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Thread: 'A' String Intonation Question

  1. #1
    Registered User Erin M's Avatar
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    Default 'A' String Intonation Question

    Hello,

    As I move up beyond about the 5th fret on the A strings, the string pair starts to sound more and more out of tune with each other, even though they sound perfectly in tune open or on the first few frets. It's quite noticeable by the 12th fret.

    The bridge and nut slots seem to be equal. I've tried removing the tailpiece cover and making sure the strings between the bridge and tailpiece are muted in case there was some weird harmonic or something causing it. The frets are fairly new and not chewed up (only a slight sign of wear). The problem is only on the A strings.

    I'm using a set of D'Addario EJM75C strings - they are only about 3 weeks old. I'm not entirely sure the problem existed before putting these strings on since I was spending most of my time in first position with the old strings on.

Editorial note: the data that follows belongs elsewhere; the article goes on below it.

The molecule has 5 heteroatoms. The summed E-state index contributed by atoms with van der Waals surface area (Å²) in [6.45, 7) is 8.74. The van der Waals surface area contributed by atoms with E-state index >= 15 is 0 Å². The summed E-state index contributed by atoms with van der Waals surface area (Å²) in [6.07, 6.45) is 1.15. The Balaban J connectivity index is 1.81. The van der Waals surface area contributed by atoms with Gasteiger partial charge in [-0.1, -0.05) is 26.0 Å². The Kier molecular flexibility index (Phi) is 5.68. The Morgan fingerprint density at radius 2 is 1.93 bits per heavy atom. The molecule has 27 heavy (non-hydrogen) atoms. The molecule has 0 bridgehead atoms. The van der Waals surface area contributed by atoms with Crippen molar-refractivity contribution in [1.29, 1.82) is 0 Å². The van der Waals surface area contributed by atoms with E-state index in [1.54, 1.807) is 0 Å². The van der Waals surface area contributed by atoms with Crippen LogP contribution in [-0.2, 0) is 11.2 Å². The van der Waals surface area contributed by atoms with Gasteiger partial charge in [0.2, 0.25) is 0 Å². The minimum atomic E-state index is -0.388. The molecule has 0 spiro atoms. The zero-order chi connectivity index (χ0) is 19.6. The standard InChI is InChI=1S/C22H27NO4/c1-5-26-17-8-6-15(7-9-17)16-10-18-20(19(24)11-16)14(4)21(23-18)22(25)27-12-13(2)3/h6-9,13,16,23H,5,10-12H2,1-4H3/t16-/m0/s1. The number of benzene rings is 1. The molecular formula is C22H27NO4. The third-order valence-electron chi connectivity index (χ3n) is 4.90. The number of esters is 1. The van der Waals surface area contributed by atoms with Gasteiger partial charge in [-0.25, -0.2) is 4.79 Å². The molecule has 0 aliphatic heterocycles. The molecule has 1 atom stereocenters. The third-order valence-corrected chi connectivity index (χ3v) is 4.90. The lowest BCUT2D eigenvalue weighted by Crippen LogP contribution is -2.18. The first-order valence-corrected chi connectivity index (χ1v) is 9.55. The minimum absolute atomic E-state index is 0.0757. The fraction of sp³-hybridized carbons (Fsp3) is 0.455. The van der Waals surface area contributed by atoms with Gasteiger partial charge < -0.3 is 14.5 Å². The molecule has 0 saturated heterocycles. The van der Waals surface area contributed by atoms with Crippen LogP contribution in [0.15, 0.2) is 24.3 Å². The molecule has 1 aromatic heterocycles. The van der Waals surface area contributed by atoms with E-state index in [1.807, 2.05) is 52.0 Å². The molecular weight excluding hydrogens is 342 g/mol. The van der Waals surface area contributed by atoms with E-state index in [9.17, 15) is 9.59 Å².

Has anyone ever seen this or know what might be the cause?

    Thank you
    "Flow, river flow. Let your waters wash down, take me from this road, to some other town." - Roger McGuinn

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    Registered User sunburst's Avatar
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    Default Re: 'A' String Intonation Question

    Quote Originally Posted by Erin M View Post
    Has anyone ever seen this or know what might be the cause?
    Yes, I had that happen once. I made a new mandolin and took it to a festival to show off and get people to play it. The mandolin was new and freshly set up but a player noticed that one unison was playing out of tune. I had carefully set the mandolin up and knew that intonation was good at that time, but like you, I checked the bridge and the nut and all looked well. Finally, as a last resort I changed the strings and the problem went away. It was a string going bad!